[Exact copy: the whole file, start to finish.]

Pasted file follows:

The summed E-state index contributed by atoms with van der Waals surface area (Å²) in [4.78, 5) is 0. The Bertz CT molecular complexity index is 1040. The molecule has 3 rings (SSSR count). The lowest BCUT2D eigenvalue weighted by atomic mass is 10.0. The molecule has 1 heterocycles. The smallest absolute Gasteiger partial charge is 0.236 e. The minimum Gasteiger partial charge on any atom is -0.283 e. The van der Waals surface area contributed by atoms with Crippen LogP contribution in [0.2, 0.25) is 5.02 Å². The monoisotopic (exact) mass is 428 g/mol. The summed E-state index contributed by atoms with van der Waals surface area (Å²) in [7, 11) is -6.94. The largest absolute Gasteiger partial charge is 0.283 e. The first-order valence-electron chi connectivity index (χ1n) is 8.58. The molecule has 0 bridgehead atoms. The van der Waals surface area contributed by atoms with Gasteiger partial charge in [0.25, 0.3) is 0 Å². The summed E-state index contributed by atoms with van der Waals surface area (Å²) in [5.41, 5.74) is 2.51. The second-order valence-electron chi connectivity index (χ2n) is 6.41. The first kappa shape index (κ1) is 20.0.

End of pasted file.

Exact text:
The summed E-state index contributed by atoms with van der Waals surface area (Å²) in [4.78, 5) is 0. The Bertz CT molecular complexity index is 1040. The molecule has 3 rings (SSSR count). The lowest BCUT2D eigenvalue weighted by atomic mass is 10.0. The molecule has 1 heterocycles. The smallest absolute Gasteiger partial charge is 0.236 e. The minimum Gasteiger partial charge on any atom is -0.283 e. The van der Waals surface area contributed by atoms with Crippen LogP contribution in [0.2, 0.25) is 5.02 Å². The monoisotopic (exact) mass is 428 g/mol. The summed E-state index contributed by atoms with van der Waals surface area (Å²) in [7, 11) is -6.94. The largest absolute Gasteiger partial charge is 0.283 e. The first-order valence-electron chi connectivity index (χ1n) is 8.58. The molecule has 0 bridgehead atoms. The van der Waals surface area contributed by atoms with Gasteiger partial charge in [0.25, 0.3) is 0 Å². The summed E-state index contributed by atoms with van der Waals surface area (Å²) in [5.41, 5.74) is 2.51. The second-order valence-electron chi connectivity index (χ2n) is 6.41. The first kappa shape index (κ1) is 20.0.